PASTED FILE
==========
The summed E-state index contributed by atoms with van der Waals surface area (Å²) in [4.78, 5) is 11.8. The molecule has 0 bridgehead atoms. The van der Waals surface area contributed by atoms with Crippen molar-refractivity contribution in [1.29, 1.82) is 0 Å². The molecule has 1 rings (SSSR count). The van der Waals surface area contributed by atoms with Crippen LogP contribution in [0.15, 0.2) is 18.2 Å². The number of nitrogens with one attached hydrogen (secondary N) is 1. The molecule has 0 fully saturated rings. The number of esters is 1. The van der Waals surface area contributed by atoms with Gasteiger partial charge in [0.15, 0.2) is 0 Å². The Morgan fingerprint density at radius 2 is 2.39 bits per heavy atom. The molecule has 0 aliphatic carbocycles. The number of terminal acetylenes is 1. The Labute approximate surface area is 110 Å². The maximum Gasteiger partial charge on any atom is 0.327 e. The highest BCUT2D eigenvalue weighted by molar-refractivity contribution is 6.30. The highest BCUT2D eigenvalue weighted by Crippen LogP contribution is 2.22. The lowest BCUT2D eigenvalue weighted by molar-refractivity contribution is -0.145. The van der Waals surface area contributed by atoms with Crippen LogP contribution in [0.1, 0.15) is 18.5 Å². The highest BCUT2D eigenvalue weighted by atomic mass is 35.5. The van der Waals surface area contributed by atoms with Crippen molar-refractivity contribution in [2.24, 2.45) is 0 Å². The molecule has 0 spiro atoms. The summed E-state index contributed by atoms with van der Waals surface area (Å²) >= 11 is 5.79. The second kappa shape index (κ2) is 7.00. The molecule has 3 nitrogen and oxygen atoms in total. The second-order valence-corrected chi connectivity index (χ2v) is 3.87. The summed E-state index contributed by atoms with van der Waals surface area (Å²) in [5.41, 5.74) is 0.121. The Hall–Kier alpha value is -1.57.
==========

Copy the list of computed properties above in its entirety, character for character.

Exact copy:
The summed E-state index contributed by atoms with van der Waals surface area (Å²) in [4.78, 5) is 11.8. The molecule has 0 bridgehead atoms. The van der Waals surface area contributed by atoms with Crippen molar-refractivity contribution in [1.29, 1.82) is 0 Å². The molecule has 1 rings (SSSR count). The van der Waals surface area contributed by atoms with Crippen LogP contribution in [0.15, 0.2) is 18.2 Å². The number of nitrogens with one attached hydrogen (secondary N) is 1. The molecule has 0 fully saturated rings. The number of esters is 1. The van der Waals surface area contributed by atoms with Gasteiger partial charge in [0.15, 0.2) is 0 Å². The Morgan fingerprint density at radius 2 is 2.39 bits per heavy atom. The molecule has 0 aliphatic carbocycles. The number of terminal acetylenes is 1. The Labute approximate surface area is 110 Å². The maximum Gasteiger partial charge on any atom is 0.327 e. The highest BCUT2D eigenvalue weighted by molar-refractivity contribution is 6.30. The highest BCUT2D eigenvalue weighted by Crippen LogP contribution is 2.22. The lowest BCUT2D eigenvalue weighted by molar-refractivity contribution is -0.145. The van der Waals surface area contributed by atoms with Crippen LogP contribution in [0.1, 0.15) is 18.5 Å². The highest BCUT2D eigenvalue weighted by atomic mass is 35.5. The van der Waals surface area contributed by atoms with Crippen molar-refractivity contribution in [2.24, 2.45) is 0 Å². The molecule has 0 spiro atoms. The summed E-state index contributed by atoms with van der Waals surface area (Å²) >= 11 is 5.79. The second kappa shape index (κ2) is 7.00. The molecule has 3 nitrogen and oxygen atoms in total. The second-order valence-corrected chi connectivity index (χ2v) is 3.87. The summed E-state index contributed by atoms with van der Waals surface area (Å²) in [5.41, 5.74) is 0.121. The Hall–Kier alpha value is -1.57.